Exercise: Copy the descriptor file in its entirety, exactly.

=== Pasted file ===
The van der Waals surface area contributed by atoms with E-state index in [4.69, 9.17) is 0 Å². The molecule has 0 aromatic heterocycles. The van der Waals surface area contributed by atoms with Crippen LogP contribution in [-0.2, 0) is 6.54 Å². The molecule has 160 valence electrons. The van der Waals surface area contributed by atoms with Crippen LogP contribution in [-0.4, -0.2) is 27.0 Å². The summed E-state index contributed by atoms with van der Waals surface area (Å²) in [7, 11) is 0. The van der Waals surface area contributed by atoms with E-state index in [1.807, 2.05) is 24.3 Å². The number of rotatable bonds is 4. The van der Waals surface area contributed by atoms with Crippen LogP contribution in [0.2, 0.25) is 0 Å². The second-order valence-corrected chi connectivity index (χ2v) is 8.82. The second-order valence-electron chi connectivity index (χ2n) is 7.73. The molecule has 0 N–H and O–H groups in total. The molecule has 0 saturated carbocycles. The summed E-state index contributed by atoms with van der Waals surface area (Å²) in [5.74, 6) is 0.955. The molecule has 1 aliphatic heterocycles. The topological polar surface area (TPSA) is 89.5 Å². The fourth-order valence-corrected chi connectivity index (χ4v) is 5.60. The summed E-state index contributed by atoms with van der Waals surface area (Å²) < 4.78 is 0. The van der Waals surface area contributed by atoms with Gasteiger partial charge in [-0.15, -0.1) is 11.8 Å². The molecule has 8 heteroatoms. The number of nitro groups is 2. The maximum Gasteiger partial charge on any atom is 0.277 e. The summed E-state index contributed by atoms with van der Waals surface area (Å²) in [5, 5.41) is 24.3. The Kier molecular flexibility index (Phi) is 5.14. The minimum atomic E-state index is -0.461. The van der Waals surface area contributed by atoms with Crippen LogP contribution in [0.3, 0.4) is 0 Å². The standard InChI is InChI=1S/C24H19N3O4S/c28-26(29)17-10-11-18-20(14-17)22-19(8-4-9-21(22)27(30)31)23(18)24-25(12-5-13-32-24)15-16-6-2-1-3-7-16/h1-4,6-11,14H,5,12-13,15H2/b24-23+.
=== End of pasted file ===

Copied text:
The van der Waals surface area contributed by atoms with E-state index in [4.69, 9.17) is 0 Å². The molecule has 0 aromatic heterocycles. The van der Waals surface area contributed by atoms with Crippen LogP contribution in [-0.2, 0) is 6.54 Å². The molecule has 160 valence electrons. The van der Waals surface area contributed by atoms with Crippen LogP contribution in [-0.4, -0.2) is 27.0 Å². The summed E-state index contributed by atoms with van der Waals surface area (Å²) in [7, 11) is 0. The van der Waals surface area contributed by atoms with E-state index in [1.807, 2.05) is 24.3 Å². The number of rotatable bonds is 4. The van der Waals surface area contributed by atoms with Crippen LogP contribution in [0.2, 0.25) is 0 Å². The second-order valence-corrected chi connectivity index (χ2v) is 8.82. The second-order valence-electron chi connectivity index (χ2n) is 7.73. The molecule has 0 N–H and O–H groups in total. The molecule has 0 saturated carbocycles. The summed E-state index contributed by atoms with van der Waals surface area (Å²) in [5.74, 6) is 0.955. The molecule has 1 aliphatic heterocycles. The topological polar surface area (TPSA) is 89.5 Å². The fourth-order valence-corrected chi connectivity index (χ4v) is 5.60. The summed E-state index contributed by atoms with van der Waals surface area (Å²) < 4.78 is 0. The van der Waals surface area contributed by atoms with Gasteiger partial charge in [-0.15, -0.1) is 11.8 Å². The molecule has 8 heteroatoms. The number of nitro groups is 2. The maximum Gasteiger partial charge on any atom is 0.277 e. The summed E-state index contributed by atoms with van der Waals surface area (Å²) in [5, 5.41) is 24.3. The Kier molecular flexibility index (Phi) is 5.14. The minimum atomic E-state index is -0.461. The van der Waals surface area contributed by atoms with Crippen LogP contribution in [0.3, 0.4) is 0 Å². The standard InChI is InChI=1S/C24H19N3O4S/c28-26(29)17-10-11-18-20(14-17)22-19(8-4-9-21(22)27(30)31)23(18)24-25(12-5-13-32-24)15-16-6-2-1-3-7-16/h1-4,6-11,14H,5,12-13,15H2/b24-23+.